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Future Cities: Enabling Communities to design their own neighbourhoods and towns

An aspect of significant importance in the on-going digital transformation is about enablement of the two important levers of business advantage - self-sufficiency and collaboration. While there are quite a few examples of these in the world of products and services people consume, what is yet to come is the innovation practice where citizens collaborate with city administrations to design their own neighbourhoods and boroughs the live in or intend to live.

For a number of years the research community in sustainable city planning and design has been working on developing tools for such a possibility with varied and staggering success.

In early 2015 we formed a team, named it Urbanetic and decided to build a commercially viable tool that would use emerging techniques in machine intelligence, data science and an array of data (hard, soft, big, small, spatial, instrumented virtual, physical) to procedurally model new or renew old neighbourhoods, within weeks, working together with the city municipal councils.

These neighbourhoods would not just be artistic impressions or nice looking massing models but data rich 3D master plans that with a click of a button would come alive, and could be measured and simulated for environmental, economic and social impact and financial feasibility. A digital prototype of a neighbourhood with which one could talk or interact with.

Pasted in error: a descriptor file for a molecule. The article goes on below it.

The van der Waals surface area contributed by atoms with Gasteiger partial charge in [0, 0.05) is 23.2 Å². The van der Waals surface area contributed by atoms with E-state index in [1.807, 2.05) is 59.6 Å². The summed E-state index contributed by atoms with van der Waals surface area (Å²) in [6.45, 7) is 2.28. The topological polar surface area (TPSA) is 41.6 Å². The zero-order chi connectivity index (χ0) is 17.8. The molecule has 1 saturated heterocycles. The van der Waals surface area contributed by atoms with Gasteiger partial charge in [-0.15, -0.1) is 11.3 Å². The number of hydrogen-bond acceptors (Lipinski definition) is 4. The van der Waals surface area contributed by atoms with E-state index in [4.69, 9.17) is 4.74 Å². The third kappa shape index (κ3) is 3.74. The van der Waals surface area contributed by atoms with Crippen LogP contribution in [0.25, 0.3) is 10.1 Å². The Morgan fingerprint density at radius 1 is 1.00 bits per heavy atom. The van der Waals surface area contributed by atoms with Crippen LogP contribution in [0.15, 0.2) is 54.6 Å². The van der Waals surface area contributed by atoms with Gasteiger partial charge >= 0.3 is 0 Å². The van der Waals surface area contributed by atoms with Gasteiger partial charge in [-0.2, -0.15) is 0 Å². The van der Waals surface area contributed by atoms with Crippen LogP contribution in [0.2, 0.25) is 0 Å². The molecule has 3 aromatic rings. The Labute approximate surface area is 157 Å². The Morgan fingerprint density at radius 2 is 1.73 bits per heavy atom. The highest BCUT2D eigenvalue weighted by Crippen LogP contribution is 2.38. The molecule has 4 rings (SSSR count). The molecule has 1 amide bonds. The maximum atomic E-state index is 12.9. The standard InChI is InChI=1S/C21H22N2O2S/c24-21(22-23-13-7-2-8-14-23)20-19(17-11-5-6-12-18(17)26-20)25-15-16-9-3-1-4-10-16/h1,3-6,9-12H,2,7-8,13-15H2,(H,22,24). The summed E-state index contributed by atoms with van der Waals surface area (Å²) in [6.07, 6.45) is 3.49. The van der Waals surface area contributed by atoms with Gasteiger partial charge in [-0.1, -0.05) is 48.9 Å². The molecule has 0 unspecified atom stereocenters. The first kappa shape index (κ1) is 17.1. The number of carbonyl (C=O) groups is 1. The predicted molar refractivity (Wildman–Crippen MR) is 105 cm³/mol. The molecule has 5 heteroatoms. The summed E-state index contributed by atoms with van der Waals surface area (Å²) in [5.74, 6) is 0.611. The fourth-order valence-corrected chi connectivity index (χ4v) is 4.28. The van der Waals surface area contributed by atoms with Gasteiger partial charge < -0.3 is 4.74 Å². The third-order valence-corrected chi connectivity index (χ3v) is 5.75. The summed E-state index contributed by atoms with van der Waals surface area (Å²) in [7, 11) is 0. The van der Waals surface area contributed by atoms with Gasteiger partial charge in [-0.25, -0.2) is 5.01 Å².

From disparate sources of data provided by the Melbourne City Council, the state of Victoria and the property market, we were able to build a prototype in 8 months with our internally developed rendering engine, a data conversion engine and an unified data model that would combine the world of GIS and CAD / BIM . And thus, a parametric modeling tool was born which even an untrained architect or planner could use to explore analyse and visualize cities in 3D.

Though the original idea was to build a web based collaborative planning tool, for professionals, when we saw the early version, we quickly realised the power, the tool gives city planning and design, to people it really belongs to - The community. The attached video link shows the early prototype, nearly an year ag

We still have a long way to go, but what it shows is an idea that is going to transform the way we are going to design build and manage our cities in the future – perhaps an idea worth spreading.


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